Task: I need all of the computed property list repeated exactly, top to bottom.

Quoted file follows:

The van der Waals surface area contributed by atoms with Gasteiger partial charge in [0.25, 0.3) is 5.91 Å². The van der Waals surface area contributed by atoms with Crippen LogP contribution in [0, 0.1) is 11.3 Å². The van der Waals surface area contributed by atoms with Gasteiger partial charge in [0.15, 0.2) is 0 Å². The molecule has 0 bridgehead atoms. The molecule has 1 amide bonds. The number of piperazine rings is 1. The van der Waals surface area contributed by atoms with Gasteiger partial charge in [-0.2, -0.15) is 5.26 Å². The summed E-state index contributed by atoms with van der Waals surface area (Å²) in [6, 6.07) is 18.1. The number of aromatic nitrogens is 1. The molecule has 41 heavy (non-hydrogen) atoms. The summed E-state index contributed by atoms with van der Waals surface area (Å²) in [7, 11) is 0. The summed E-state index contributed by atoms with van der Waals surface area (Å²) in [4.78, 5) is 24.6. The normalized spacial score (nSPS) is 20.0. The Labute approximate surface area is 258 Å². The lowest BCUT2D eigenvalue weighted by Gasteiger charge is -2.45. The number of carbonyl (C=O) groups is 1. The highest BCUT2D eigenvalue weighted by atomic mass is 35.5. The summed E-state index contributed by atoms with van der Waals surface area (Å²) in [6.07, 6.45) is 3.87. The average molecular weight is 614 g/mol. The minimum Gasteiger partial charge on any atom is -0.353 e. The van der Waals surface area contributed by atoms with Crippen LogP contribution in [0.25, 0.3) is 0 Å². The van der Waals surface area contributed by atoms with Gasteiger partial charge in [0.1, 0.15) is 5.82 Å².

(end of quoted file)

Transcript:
The van der Waals surface area contributed by atoms with Gasteiger partial charge in [0.25, 0.3) is 5.91 Å². The van der Waals surface area contributed by atoms with Crippen LogP contribution in [0, 0.1) is 11.3 Å². The van der Waals surface area contributed by atoms with Gasteiger partial charge in [0.15, 0.2) is 0 Å². The molecule has 0 bridgehead atoms. The molecule has 1 amide bonds. The number of piperazine rings is 1. The van der Waals surface area contributed by atoms with Gasteiger partial charge in [-0.2, -0.15) is 5.26 Å². The summed E-state index contributed by atoms with van der Waals surface area (Å²) in [6, 6.07) is 18.1. The number of aromatic nitrogens is 1. The molecule has 41 heavy (non-hydrogen) atoms. The summed E-state index contributed by atoms with van der Waals surface area (Å²) in [7, 11) is 0. The summed E-state index contributed by atoms with van der Waals surface area (Å²) in [4.78, 5) is 24.6. The normalized spacial score (nSPS) is 20.0. The Labute approximate surface area is 258 Å². The lowest BCUT2D eigenvalue weighted by Gasteiger charge is -2.45. The number of carbonyl (C=O) groups is 1. The highest BCUT2D eigenvalue weighted by atomic mass is 35.5. The summed E-state index contributed by atoms with van der Waals surface area (Å²) in [6.07, 6.45) is 3.87. The average molecular weight is 614 g/mol. The minimum Gasteiger partial charge on any atom is -0.353 e. The van der Waals surface area contributed by atoms with Crippen LogP contribution in [0.25, 0.3) is 0 Å². The van der Waals surface area contributed by atoms with Gasteiger partial charge in [0.1, 0.15) is 5.82 Å².